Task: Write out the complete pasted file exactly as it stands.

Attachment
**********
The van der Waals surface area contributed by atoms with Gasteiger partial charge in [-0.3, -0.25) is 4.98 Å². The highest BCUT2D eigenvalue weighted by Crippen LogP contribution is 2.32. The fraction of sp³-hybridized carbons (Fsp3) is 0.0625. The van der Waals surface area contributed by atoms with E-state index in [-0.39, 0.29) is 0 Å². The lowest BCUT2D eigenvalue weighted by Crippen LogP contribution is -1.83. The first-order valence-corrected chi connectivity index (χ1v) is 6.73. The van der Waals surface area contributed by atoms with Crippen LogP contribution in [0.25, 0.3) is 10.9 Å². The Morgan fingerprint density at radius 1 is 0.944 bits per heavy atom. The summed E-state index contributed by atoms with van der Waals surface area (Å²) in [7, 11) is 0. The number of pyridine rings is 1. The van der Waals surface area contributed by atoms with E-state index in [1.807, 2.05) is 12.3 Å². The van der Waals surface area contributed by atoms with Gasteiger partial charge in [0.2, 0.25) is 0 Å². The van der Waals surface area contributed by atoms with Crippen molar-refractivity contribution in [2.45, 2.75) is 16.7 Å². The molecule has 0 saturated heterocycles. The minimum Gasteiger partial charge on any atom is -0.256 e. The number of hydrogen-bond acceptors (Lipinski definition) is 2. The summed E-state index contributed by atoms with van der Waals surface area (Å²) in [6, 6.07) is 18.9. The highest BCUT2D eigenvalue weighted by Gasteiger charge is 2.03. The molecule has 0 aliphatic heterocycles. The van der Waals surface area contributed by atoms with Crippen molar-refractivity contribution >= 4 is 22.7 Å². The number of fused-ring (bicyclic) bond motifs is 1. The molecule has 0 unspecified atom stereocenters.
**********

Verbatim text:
The van der Waals surface area contributed by atoms with Gasteiger partial charge in [-0.3, -0.25) is 4.98 Å². The highest BCUT2D eigenvalue weighted by Crippen LogP contribution is 2.32. The fraction of sp³-hybridized carbons (Fsp3) is 0.0625. The van der Waals surface area contributed by atoms with E-state index in [-0.39, 0.29) is 0 Å². The lowest BCUT2D eigenvalue weighted by Crippen LogP contribution is -1.83. The first-order valence-corrected chi connectivity index (χ1v) is 6.73. The van der Waals surface area contributed by atoms with Crippen LogP contribution in [0.25, 0.3) is 10.9 Å². The Morgan fingerprint density at radius 1 is 0.944 bits per heavy atom. The summed E-state index contributed by atoms with van der Waals surface area (Å²) in [7, 11) is 0. The number of pyridine rings is 1. The van der Waals surface area contributed by atoms with E-state index in [1.807, 2.05) is 12.3 Å². The van der Waals surface area contributed by atoms with Gasteiger partial charge in [0.2, 0.25) is 0 Å². The van der Waals surface area contributed by atoms with Crippen molar-refractivity contribution in [2.45, 2.75) is 16.7 Å². The molecule has 0 saturated heterocycles. The minimum Gasteiger partial charge on any atom is -0.256 e. The number of hydrogen-bond acceptors (Lipinski definition) is 2. The summed E-state index contributed by atoms with van der Waals surface area (Å²) in [6, 6.07) is 18.9. The highest BCUT2D eigenvalue weighted by Gasteiger charge is 2.03. The molecule has 0 aliphatic heterocycles. The van der Waals surface area contributed by atoms with Crippen molar-refractivity contribution >= 4 is 22.7 Å². The number of fused-ring (bicyclic) bond motifs is 1. The molecule has 0 unspecified atom stereocenters.